That's a good point I hadn't given a lot of thought to. Makes a good case for the use of hide glue or snot.


With the suggestion of “ using a weaker glue” obviously as a method to try and avoid cracking /splitting of the wood components I would suggest hide glue as it is adequately strong enough for intended purposes and should disassembly be necessary down the road it is relatively an easy disassembky with a heat gun applied to the joint t as the hide glue reacts to the heat But it seems like the original post concerning an end table veered off track into chair leg assemblies. Joints that need to endure a lot of stress factor. This table will most likely have to be able to withstand the stress if a coffee cup and lamp-both at the same time!

It sounds illogical, but would you advocate the use of weaker glue for items that get more stress, so they could be easily reassembled upon failure?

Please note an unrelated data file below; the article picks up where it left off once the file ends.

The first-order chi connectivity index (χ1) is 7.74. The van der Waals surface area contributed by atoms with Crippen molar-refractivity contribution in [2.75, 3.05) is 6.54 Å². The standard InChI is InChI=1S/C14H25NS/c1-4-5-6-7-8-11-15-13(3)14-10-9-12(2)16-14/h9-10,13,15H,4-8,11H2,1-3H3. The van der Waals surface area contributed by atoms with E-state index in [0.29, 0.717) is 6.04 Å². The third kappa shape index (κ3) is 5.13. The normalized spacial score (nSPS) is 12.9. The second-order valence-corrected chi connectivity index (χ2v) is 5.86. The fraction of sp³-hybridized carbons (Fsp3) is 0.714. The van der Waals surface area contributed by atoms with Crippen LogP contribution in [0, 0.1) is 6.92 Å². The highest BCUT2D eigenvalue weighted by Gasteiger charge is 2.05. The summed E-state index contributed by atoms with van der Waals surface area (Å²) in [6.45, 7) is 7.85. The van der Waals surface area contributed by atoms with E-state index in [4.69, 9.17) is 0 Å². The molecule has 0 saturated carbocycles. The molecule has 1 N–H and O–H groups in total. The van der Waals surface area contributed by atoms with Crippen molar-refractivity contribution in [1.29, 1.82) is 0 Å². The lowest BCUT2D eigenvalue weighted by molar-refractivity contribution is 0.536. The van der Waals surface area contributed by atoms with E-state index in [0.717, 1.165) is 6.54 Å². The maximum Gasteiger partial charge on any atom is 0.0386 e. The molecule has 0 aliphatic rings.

With the suggestion of “ using a weaker glue” obviously as a method to try and avoid cracking /splitting of the wood components I would suggest hide glue as it is adequately strong enough for intended purposes and should disassembly be necessary down the road it is relatively an easy disassembky with a heat gun applied to the joint t as the hide glue reacts to the heat But it seems like the original post concerning an end table veered off track into chair leg assemblies. Joints that need to endure a lot of stress factor. This table will most likely have to be able to withstand the stress if a coffee cup and lamp-both at the same time!
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post #14 of 19 Old 01-14-2020, 12:00 PM
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Or someones feet if they so desire. I dont put my feet on furniture but lots of people.. There are also side stresses from bumps, people and pushing it around..

Sometimes even small children sit on or play on a coffee table. Packages temporarily get set on them.

We all dont live in museums.

Also note the type of joinery is every bit as important as the adhesive. The strongest glue in the known world will not prevent a joint from breaking. The difference being that the joint will break the wood and not adhesive.

And yes, I agree that hide glue is adequate as proven by the longevity of antiques before they fail. Keeping in mind, that they are used in concert with good joinery.